February Quarterly Update
Scoping Emergency Responses
Crisis Action has been scoping the situations in Cameroon, Mozambique and Ethiopia in the last few months and the following is what has emerged.
While Crisis Action had scoped Mozambique in August, the horrific news that 50 people were beheaded in Cabo Delgado in November 2020 led us to revisit this situation. Crisis Action facilitated a partner call with 16 local, regional and international organisations. The campaign proposal that emerged is to expose the international and domestic vested interests of political elites and Multinational Corporations (MNCs) in fuelling instability in Cabo Delgado, paving the way for greater accountability by all actors leading to the improved protection of civilians and humanitarian conditions. In February we launched an emergency response on Mozambique.
In 2020, Cameroon was top of the Norwegian Refugee Council list of the world’s most neglected crises. The emerging campaign proposition is to end impunity for the atrocities committed in the Anglophone regions by advocating for the establishment of a joint fact-finding mission by the UN Office of the High Commissioner for Human Rights and the African Commission for Human and Peoples’ Rights, to investigate violations and crimes that may have been committed. This push for accountability is calculated to de-escalate the conflict and nudge the parties to the conflict towards pursuing a political settlement to the conflict. The campaign seeks to apply pressure on both President Biya and his key ally France by casting a global spotlight on the role that they can and should play in ending the conflict. We will consider Cameroon in our Conflict Portfolio discussions during our March staff meeting.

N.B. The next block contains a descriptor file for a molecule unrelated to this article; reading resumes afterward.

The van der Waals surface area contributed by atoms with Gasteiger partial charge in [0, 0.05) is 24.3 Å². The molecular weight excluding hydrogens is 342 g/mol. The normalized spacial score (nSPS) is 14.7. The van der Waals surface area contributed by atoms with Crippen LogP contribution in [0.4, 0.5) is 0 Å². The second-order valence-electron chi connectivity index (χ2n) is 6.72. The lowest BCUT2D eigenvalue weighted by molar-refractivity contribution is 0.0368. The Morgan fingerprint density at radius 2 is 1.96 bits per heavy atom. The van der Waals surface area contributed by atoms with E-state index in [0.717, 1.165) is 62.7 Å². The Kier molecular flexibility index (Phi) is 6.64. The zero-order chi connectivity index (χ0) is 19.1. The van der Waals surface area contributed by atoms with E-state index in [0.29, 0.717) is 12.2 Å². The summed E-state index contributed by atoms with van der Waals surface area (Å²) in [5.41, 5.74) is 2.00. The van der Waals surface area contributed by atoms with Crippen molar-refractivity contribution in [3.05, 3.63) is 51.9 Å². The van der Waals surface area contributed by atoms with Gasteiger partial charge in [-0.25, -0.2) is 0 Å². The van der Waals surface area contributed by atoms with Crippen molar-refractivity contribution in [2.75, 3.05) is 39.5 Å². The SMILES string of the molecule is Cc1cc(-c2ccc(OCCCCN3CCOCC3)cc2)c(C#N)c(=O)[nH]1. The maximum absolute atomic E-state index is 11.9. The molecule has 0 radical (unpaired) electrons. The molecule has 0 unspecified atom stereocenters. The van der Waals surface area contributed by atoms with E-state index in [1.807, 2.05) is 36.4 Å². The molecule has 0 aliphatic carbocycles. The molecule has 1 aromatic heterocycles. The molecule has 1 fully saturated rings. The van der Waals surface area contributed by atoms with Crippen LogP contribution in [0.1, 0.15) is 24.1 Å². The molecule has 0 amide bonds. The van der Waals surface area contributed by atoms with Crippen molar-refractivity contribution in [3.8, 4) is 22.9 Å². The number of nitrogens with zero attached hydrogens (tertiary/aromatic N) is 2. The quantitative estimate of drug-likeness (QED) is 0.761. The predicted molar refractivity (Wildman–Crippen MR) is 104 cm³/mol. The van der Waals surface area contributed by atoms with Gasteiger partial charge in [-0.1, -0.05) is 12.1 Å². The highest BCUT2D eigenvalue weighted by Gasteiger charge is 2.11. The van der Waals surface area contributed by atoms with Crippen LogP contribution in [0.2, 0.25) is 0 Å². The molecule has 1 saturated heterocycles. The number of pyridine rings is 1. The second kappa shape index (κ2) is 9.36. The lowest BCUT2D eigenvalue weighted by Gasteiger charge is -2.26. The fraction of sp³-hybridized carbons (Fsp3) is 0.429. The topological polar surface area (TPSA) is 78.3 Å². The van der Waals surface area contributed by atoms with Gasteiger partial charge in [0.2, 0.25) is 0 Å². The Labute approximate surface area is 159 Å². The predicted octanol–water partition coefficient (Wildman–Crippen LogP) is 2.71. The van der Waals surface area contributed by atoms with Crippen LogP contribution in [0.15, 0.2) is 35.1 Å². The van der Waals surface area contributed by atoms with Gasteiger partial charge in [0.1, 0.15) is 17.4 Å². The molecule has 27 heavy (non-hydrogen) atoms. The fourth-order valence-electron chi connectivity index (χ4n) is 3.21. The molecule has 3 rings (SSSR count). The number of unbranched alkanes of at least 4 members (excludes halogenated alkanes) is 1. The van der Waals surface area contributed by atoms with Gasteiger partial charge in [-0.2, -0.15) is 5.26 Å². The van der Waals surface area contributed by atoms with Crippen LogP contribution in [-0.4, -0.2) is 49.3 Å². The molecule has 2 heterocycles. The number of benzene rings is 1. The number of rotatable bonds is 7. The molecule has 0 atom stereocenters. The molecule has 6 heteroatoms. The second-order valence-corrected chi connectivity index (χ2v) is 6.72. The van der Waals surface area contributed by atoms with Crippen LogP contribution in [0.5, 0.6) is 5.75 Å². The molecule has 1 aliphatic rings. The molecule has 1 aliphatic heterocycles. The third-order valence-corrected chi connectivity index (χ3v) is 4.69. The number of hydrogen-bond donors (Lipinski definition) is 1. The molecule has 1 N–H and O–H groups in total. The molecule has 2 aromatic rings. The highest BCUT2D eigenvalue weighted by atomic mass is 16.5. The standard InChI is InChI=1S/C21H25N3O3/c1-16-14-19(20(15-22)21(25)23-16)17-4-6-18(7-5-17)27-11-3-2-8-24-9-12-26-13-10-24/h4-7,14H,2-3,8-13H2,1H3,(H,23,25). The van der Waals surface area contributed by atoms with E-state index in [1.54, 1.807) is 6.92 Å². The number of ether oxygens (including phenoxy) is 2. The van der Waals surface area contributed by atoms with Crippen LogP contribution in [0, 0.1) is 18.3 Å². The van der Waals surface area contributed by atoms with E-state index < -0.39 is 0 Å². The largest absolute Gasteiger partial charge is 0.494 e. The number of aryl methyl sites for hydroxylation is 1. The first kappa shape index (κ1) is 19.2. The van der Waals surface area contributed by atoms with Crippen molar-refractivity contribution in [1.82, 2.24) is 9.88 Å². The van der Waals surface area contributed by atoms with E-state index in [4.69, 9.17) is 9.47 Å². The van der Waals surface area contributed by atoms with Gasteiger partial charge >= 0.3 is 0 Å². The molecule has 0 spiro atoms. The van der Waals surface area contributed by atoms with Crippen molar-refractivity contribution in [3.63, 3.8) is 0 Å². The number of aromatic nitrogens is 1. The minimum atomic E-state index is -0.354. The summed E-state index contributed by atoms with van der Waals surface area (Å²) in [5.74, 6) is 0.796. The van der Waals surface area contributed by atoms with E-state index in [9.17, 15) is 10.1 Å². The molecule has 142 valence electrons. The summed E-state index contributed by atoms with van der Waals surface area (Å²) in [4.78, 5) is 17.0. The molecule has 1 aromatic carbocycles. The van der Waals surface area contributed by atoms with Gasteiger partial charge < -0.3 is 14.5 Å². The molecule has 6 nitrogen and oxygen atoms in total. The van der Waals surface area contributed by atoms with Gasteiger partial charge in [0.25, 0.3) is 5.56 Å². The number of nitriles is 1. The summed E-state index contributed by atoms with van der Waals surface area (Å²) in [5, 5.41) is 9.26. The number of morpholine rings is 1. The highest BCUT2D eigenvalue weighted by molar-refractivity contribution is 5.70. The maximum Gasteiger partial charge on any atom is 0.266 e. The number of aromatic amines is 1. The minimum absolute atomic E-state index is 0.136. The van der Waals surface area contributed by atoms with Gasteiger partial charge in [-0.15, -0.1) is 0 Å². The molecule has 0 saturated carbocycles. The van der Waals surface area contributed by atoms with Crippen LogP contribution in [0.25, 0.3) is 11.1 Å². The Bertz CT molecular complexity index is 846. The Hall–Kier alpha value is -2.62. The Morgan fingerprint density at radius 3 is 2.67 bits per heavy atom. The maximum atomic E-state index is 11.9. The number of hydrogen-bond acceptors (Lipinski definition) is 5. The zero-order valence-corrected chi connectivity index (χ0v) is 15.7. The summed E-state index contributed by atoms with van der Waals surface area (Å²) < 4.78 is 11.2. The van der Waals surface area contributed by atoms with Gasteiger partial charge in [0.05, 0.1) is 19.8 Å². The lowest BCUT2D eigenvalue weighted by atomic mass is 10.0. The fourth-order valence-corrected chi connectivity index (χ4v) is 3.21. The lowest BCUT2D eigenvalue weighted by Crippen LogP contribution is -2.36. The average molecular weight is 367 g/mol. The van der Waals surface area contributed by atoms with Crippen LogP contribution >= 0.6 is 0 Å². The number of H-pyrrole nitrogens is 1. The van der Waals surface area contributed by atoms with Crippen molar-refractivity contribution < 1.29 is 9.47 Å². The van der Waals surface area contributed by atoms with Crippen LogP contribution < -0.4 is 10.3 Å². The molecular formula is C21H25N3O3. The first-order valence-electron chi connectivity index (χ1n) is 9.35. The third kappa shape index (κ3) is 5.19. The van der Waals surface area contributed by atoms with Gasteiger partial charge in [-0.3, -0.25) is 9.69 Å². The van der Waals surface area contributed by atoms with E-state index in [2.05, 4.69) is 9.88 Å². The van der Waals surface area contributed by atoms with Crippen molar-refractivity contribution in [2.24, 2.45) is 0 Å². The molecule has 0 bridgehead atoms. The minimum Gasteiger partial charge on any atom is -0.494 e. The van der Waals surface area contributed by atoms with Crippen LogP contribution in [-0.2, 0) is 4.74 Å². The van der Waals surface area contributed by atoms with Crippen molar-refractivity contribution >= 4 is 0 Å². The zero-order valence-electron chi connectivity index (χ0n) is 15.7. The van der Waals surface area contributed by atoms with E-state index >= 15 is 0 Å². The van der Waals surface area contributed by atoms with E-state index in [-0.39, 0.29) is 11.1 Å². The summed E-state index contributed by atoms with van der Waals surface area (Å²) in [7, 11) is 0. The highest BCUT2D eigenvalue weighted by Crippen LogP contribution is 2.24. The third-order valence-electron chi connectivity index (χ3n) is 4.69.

In November 2020, Ethiopian Prime Minister Abiy Ahmed began a military offensive against the Tigray People’s Liberation Front (TPLF) in the Tigray region. One proposition emerged in November to persuade Prime Minister Abiy to cease hostilities against the TPLF and engage in a sustained dialogue to peacefully resolve the political disputes that are at the root of the conflict. After assessing the security risks to our Addis staff, Crisis Action chose to play a more discreet role providing light coordination to partners and facilitating a partner meeting with officials from the UK Foreign Commonwealth and Development Office (FCDO). A second proposition emerged in February to push PM Abiy to agree to allow urgent humanitarian aid to be delivered in the conflict region. However, we are struggling to find actionable leverage points on Abiy that have not already been tried. Further to this, the security risk for our Addis based team remains fairly high.